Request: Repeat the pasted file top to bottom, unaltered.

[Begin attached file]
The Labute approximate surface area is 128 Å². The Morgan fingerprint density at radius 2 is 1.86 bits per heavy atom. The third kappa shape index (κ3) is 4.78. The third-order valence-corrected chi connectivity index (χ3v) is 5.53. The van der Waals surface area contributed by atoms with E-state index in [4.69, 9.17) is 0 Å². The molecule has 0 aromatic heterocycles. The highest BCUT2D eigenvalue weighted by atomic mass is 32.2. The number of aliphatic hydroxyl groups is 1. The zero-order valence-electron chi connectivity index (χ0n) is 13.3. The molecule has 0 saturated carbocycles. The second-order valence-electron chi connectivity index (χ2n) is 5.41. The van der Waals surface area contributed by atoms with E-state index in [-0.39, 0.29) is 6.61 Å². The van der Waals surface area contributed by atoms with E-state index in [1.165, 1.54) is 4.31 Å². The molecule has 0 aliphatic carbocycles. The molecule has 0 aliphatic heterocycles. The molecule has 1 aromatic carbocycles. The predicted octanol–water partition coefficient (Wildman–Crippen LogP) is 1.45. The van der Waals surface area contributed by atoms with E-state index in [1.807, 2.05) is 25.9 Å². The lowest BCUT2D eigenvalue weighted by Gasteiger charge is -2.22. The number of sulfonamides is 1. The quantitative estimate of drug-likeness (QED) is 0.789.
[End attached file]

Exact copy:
The Labute approximate surface area is 128 Å². The Morgan fingerprint density at radius 2 is 1.86 bits per heavy atom. The third kappa shape index (κ3) is 4.78. The third-order valence-corrected chi connectivity index (χ3v) is 5.53. The van der Waals surface area contributed by atoms with E-state index in [4.69, 9.17) is 0 Å². The molecule has 0 aromatic heterocycles. The highest BCUT2D eigenvalue weighted by atomic mass is 32.2. The number of aliphatic hydroxyl groups is 1. The zero-order valence-electron chi connectivity index (χ0n) is 13.3. The molecule has 0 saturated carbocycles. The second-order valence-electron chi connectivity index (χ2n) is 5.41. The van der Waals surface area contributed by atoms with E-state index in [-0.39, 0.29) is 6.61 Å². The van der Waals surface area contributed by atoms with E-state index in [1.165, 1.54) is 4.31 Å². The molecule has 0 aliphatic carbocycles. The molecule has 0 aliphatic heterocycles. The molecule has 1 aromatic carbocycles. The predicted octanol–water partition coefficient (Wildman–Crippen LogP) is 1.45. The van der Waals surface area contributed by atoms with E-state index in [1.807, 2.05) is 25.9 Å². The lowest BCUT2D eigenvalue weighted by Gasteiger charge is -2.22. The number of sulfonamides is 1. The quantitative estimate of drug-likeness (QED) is 0.789.